The Philippines has been excelling in various fields in the international stage: in entertainment, in beauty pageants, in business, and in the arts. But rarely does the country see Filipino talent excel in international tax and business law.
In his own quiet capacity, Filipino lawyer Edzyl Josef Magante is doing just about that.
Just recently, Magante was recognized by the United States Congress for his contributions to the community in Los Angeles, where he resides.
Signed by Congressman Ted Lieu, member of the US House of Representatives representing California’s 33rd Congressional District, the Certificate of Congressional Recognition dated December 17, 2017 was awarded to Magante “in honor of (his) outstanding community service and with sincere appreciation for (his) remarkable dedication and commitment to the public welfare of (the) Los Angeles Community.”
“I am humbled and inspired to keep striving to be of value to the Los Angeles community”, says Magante.
It all began with his father’s dream.
Magante recalls how everything began with his father’s simple yet ambitious dream.
“My father wanted to become a lawyer himself, but his family was poor. Even after becoming a CPA (certified public accountant), he could not afford to go to law school. So my father told me at an early age, 'Son, you will be a lawyer one day. You'll study at Harvard Law School one day.”
Like any son, Magante had doubts about his father’s dream for him. But he never dismissed it.
“In time, his dream became my dream.’”
The Harvard Law journey
Armed with his father's confidence, Magante began charting his path towards becoming an international lawyer.
He began his journey by taking up his bachelor's degree at the University of Santo Tomas, graduating cum laude. He excelled in varsity debating as a college student and won national and international debating competitions.
"We didn’t have a lot of money, but my father never made me feel like we were poor or deprived. I always thought we had enough."
Magante later earned his Juris Doctor degree at the Ateneo de Manila Law School (Ateneo) with honors.
Immediately after law school, he accepted an offer to work for the country's top law firm Angara Abello Concepcion Regala & Cruz Law Offices. Due to his impressive performance, he was eventually offered to teach law at his alma mater, the Ateneo.
In 2010, Magante won a full Chevening Scholarship from the British Embassy while working as a high-ranking court attorney in the office of then Supreme Court Associate Justice and now Ombudsman Conchita Carpio-Morales.
This allowed him to obtain an LL.M in Corporate and Commercial Law at the London School of Economics and Political Science (LSE). He graduated with merit in 2011.
He returned to the Philippines to assume the critical role of Associate Director at Ernst and Young Philippines, where he served as international tax and business law counsel to multinational corporations belonging to Fortune 500 companies.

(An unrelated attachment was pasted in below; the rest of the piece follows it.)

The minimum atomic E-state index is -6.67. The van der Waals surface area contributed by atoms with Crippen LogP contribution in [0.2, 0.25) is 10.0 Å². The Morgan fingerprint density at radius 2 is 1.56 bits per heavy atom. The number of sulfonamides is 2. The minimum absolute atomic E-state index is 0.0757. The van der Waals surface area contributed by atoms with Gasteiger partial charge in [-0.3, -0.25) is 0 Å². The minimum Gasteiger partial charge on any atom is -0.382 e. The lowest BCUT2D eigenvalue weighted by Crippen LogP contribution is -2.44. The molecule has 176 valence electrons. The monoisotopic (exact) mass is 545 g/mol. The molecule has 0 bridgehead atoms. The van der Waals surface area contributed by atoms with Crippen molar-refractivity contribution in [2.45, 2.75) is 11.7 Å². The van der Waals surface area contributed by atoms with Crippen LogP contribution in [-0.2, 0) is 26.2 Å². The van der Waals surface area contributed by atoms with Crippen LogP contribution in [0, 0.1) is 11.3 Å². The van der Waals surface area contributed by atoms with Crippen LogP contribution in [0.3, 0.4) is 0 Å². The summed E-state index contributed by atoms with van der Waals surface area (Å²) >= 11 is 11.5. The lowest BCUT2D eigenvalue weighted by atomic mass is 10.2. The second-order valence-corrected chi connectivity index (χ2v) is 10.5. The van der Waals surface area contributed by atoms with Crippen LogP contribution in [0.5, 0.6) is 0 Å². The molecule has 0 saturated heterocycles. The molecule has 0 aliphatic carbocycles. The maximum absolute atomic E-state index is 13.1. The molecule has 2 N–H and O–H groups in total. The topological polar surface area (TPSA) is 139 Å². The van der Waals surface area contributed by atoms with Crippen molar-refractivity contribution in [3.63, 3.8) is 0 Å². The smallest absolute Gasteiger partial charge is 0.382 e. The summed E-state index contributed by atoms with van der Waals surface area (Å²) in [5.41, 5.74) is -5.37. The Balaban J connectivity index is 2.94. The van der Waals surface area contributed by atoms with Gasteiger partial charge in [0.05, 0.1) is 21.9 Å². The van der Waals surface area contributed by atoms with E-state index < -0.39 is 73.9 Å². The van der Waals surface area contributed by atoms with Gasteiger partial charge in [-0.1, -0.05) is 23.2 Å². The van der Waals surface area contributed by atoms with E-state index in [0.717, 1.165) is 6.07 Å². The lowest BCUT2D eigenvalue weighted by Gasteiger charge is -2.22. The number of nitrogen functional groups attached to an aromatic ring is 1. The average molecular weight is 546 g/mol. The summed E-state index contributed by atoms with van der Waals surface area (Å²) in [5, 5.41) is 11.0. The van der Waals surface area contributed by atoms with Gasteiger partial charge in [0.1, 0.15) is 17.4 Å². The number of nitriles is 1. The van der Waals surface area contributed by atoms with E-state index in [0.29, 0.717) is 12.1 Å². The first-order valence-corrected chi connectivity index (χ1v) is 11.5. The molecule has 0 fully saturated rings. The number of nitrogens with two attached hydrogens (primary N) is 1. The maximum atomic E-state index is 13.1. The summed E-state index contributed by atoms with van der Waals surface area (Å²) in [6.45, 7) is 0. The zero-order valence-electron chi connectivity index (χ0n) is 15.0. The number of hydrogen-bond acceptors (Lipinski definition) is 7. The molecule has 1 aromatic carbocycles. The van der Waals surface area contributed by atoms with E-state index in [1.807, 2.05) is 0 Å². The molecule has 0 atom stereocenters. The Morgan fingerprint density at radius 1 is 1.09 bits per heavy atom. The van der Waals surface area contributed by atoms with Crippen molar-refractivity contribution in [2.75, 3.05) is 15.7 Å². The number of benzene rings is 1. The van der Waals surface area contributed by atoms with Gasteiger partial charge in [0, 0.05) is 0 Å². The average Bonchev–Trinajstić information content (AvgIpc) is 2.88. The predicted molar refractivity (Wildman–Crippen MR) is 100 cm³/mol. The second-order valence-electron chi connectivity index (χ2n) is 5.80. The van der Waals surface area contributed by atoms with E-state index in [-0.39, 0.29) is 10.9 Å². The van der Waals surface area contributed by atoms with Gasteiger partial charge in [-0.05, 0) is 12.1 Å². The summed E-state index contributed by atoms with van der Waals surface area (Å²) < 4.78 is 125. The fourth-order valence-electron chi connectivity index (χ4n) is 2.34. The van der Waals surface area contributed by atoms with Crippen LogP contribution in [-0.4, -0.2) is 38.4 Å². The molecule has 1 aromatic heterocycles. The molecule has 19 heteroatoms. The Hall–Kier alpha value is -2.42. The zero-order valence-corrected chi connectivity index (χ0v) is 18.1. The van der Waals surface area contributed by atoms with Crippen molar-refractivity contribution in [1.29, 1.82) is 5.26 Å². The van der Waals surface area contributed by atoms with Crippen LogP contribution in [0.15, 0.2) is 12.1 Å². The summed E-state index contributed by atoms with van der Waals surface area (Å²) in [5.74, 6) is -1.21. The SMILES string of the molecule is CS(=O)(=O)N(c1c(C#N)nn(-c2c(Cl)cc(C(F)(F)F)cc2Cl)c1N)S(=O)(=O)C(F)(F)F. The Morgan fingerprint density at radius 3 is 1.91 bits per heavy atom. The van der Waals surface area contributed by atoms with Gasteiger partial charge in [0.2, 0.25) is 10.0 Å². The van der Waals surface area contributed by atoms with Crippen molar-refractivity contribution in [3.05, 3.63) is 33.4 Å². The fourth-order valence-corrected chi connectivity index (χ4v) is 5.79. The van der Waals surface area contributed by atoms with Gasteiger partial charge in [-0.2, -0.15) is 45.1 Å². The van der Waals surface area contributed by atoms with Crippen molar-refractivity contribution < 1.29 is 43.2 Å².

He was eventually awarded as Ernst & Young Visionary for his strong performance and communication skills.
But despite all these, Magante felt he had some unfinished business. His father’s wishes kept ringing in his ears.
"My family never subscribed to the 'pragmatic’ notion that after you earn your basic degree, you just work your entire life. I believe in the exact opposite of that: your journey does not stop until you find your place in the sun."
It is in 2015 that he found himself in that spot: Harvard Law School.
“When I applied, I simply poured everything I got into my application and let the chips fall where they may. The post-application wait period was the most difficult phase. You reckon with optimism dampened by fear and hope tempered by reality,” he said.
His performance was so impressive that his mentor, former Harvard Law School Dean Martha Minow, also a professor of former US President Barack Obama, said: “In my own class, he constantly demonstrated mastery, clarity, and an ability to respond to complex problems effectively. Edzyl has been a credit to every professional and educational institution in which he has played a role.”
He earned his Harvard LL.M. in 2016.
Entering the US job market
What Magante realized was that having advanced degrees from Harvard and LSE do not immediately guarantee a job. Finding employment in the US is hard. The legal job market has shrunk over the years, and the competition remains stiff.
"In law, the US job market is tougher than ever, especially for foreign attorneys. The hardest part is trying to change residual notions of legal knowledge and expertise being jurisdiction-specific. This is no longer the case in this age of globalization," he said.
Despite the challenges, he was hired and is now working for California law firm Roy Legal Group Inc as an international associate.
Like any migrant worker, Magante had to endure the desolation of being away from his family for long periods of time. His persistence, however, was tested when just last month, his father- the one who hammered this dream in his heart- died.
"I know in my heart he is proud. In our last conversation, he was very supportive. I know he wants me to continue pushing forward and be the best version of myself," Magante said.
With sheer determination, Magante is already making his mark in the US legal profession.
His advice to Filipinos aspiring to follow a similar path? "Learn to move with the current, understanding what the market needs. Keep abreast of the latest developments in your field, and let your dreams evolve to meet market demands.”